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Arrest of Kane Niyondagara in Ottawa: Family hires lawyer

Natasha Kumar By Natasha Kumar Mar25,2024

Arrest by Kane Niyondagara in Ottawa: family hires lawyer

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Police “sincerely regret the stress and fear » caused by the violent arrest of Kane Niyondagara. (Archive photo)


Voice synthesis, based on artificial intelligence, makes it possible to generate spoken text from a written text.

The family of Kane Niyondagara – who was shocked, beaten and arrested by Ottawa police last February before being released in a case that law enforcement called a “mistake.” x27;identity” – hired a lawyer to study the possibility of reaching an agreement with the City.

Lawyer Anthony Mineault, specialized in personal injury, confides that the dialogue between Kane Niyondagara, 27, the City and the Ottawa Police Service (OPS) has been initiated, but that the process is only just beginning. his debut.

Mr. Niyondagara wishes to give the City and the OPS the opportunity to resolve the dispute privately, Mr. Mineault said in a message on Friday.

Ottawa police pursued the young man, a permanent resident from Burundi, last month after a community member wrongly identified him as a suspect wanted in a homicide.

Mr. Niyondagara had no connection with this matter.

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He said told CBC that he had followed the police's orders to put his hands up, but that he did not understand why the officers were shouting at him to get on the ground. He then fled out of fear.

The officers chased him and then shocked him with a stun gun before tackling him to the ground, hitting and kicking him near his home in Orléans.

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It was on this sidewalk, along Innes Road, where Kane Niyondagara says he was when the police ordered him to stand kneel. The place is located across a driveway leading to a Starbucks. (File photo)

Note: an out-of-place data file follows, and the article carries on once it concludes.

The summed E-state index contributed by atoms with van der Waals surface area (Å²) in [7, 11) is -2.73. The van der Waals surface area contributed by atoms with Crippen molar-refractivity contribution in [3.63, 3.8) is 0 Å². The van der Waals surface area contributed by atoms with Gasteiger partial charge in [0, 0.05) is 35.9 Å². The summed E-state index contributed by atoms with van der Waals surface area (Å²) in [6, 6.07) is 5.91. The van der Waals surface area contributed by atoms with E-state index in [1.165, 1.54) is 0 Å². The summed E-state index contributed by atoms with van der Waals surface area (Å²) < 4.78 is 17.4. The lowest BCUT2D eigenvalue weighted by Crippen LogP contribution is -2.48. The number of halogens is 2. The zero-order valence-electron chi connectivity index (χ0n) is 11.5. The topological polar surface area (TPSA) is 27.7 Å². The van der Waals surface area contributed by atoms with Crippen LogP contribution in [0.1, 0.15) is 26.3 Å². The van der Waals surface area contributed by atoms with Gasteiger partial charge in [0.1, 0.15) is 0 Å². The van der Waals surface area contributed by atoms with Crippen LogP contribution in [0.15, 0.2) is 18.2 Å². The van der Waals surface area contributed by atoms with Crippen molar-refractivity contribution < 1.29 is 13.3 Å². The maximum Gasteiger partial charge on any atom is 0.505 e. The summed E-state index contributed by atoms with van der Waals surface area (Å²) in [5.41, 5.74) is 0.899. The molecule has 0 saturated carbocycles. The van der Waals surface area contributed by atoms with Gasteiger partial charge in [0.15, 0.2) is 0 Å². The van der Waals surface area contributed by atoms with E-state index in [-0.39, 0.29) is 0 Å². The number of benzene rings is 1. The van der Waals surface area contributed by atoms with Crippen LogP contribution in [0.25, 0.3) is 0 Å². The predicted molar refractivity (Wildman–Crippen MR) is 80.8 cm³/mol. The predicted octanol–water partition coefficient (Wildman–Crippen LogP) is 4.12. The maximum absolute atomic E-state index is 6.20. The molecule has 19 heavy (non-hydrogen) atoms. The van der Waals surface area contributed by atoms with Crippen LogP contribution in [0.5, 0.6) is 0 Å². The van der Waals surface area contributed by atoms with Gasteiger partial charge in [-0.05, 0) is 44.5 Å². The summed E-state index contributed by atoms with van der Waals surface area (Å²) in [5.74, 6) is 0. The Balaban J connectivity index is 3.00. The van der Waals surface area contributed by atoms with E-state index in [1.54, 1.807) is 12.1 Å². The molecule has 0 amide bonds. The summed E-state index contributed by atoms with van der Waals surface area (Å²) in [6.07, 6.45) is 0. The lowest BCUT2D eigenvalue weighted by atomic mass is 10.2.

Last week, the OPS responded by email that it sincerely regrets the stress and fear caused to Mr. Niyondagara and understands the impact this event has had on his life and on the trust of the community.

This statement was made after several leaders in the black community denounced the intervention, accusing the OPS of racial profiling.< /p>

Kane Niyondagara's mother, Ernestine Mosozi, believes police efforts to contact her son were clumsy. She mentions in particular a Facebook message riddled with spelling mistakes coming from a private account and seeking to obtain her son's contact details.

The SPO did not respond to a question about whether this post had been officially approved. The official police statement did not satisfy the family either.

I noticed that the response was not an apology but rather regret, Ms. Mosozi said in a written message.

She adds that the family had hired Ms. Mineault to represent them and that she requested that all future communications from the OPS go through her.

The police are also reaching out to the Burundian community, according to the president of the Alliance of Burundians of Canada, Martine-Rita Sabushimike.

She points out that the OPS proposed a meeting with Chief Eric Stubbs. While she is not ruling out such a meeting, for now she is focusing on how the alliance can support Mr. Niyondagara and his family.

According to her, the police's explanation about the intervention was evasive and very vague.

They didn't apologize, they just regretted the event.

A quote from Martine-Rita Sabushimike, president of the Alliance of Burundians of Canada

Ms. Sabushimike says the community has been disappointed in the past.

She says she has spoken to young Canadians of Burundian origin who feel like they are targets every time they walk in the street.

We have talked before. They know the problems there are in the black community with the police. They know there are changes to be made. Everything was said during the meetings, during the meetings. Sit once again, why, without action? argues the president of the Alliance of Burundians of Canada.